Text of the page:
NEW YORK (AP) _ Bridge Information System Inc., a major supplier of financial data and news, is planning to file for Chapter 11 bankruptcy protection after agreeing on a restructuring plan with its main creditors and its biggest shareholder.

The privately owned company said Sunday the pre-arranged filing will allow it to continue its day-to-day operations while avoiding the more onerous involuntary bankruptcy proceedings that one of its creditors had requested of a court in St. Louis last week.

As part of its restructuring plan, Bridge would reduce its debt by more than $700 million by converting some debt to equity and selling unspecified assets.

It would also get $150 million in new cash that will help the company continue operations, paying its employees and suppliers.

Bridge said the prepackaged plan of reorganization would make moot the involuntary bankruptcy petition filed against it last week by one of its creditors, Highland Capital Management, a Dallas-based investment firm.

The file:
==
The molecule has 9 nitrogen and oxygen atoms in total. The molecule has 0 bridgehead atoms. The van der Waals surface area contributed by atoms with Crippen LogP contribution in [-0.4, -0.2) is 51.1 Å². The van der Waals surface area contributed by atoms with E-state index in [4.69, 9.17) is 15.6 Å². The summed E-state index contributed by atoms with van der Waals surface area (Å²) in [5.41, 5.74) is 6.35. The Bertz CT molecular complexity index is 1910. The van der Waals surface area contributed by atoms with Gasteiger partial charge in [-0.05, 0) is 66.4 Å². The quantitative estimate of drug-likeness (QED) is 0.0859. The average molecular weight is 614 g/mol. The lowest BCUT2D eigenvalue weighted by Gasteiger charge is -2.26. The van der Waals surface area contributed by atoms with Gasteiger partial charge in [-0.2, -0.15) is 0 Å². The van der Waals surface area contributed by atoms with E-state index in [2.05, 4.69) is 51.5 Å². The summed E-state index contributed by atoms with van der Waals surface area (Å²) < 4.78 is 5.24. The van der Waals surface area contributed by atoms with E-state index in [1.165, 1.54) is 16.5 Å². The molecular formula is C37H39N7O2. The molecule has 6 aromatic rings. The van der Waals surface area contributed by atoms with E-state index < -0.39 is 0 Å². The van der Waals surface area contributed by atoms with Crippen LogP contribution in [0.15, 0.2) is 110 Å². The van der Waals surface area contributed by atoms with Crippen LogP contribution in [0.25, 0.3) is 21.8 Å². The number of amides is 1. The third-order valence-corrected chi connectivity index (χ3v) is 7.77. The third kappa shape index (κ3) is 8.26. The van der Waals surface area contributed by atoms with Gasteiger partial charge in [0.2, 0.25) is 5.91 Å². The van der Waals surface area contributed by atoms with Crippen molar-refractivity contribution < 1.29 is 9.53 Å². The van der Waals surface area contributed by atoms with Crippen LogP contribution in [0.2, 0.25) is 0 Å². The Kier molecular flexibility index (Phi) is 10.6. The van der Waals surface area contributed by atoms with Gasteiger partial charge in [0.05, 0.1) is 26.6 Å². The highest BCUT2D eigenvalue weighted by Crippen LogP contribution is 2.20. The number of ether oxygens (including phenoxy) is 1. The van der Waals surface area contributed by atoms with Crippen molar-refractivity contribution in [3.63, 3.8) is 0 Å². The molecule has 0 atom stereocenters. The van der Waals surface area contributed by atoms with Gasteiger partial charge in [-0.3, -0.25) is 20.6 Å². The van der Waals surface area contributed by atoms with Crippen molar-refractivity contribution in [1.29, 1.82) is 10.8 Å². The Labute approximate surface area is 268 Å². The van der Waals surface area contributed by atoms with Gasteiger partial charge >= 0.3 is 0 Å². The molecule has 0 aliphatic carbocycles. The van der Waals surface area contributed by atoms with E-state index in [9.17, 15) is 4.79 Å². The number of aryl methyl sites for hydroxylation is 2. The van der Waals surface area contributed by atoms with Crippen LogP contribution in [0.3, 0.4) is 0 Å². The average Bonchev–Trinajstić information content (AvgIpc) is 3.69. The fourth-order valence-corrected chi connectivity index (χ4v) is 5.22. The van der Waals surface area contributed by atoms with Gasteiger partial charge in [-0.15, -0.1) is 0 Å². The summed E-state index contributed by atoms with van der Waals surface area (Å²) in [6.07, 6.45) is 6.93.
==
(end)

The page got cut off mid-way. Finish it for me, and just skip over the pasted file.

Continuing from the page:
Under its plan, Bridge said senior lenders would take stock for $340 million of the company's debt. Another $400 million of senior debt would be reduced through the sales of noncore assets, which were not specifically identified.

Welsh, Carson, Anderson & Stowe, its biggest shareholder with a 40 percent stake, will provide the $150 million in temporary financing during the reorganization process.

``We are very pleased to have reached an understanding that we anticipate will place Bridge on solid financial footing as it moves forward,'' said Bridge president David Roscoe.

He said the company has taken ``aggressive steps to improve our operating efficiency'' and hopes to conclude the reorganization process by mid-to-late March.

Bridge's financial situation has been deteriorating badly in recent months, and one of its stockholders, Dow Jones & Co., has written down the value of its holdings in Bridge to nothing.

Bridge provides news and data on financial markets to more than 250,000 users in 65 countries. It has 5,000 employees worldwide.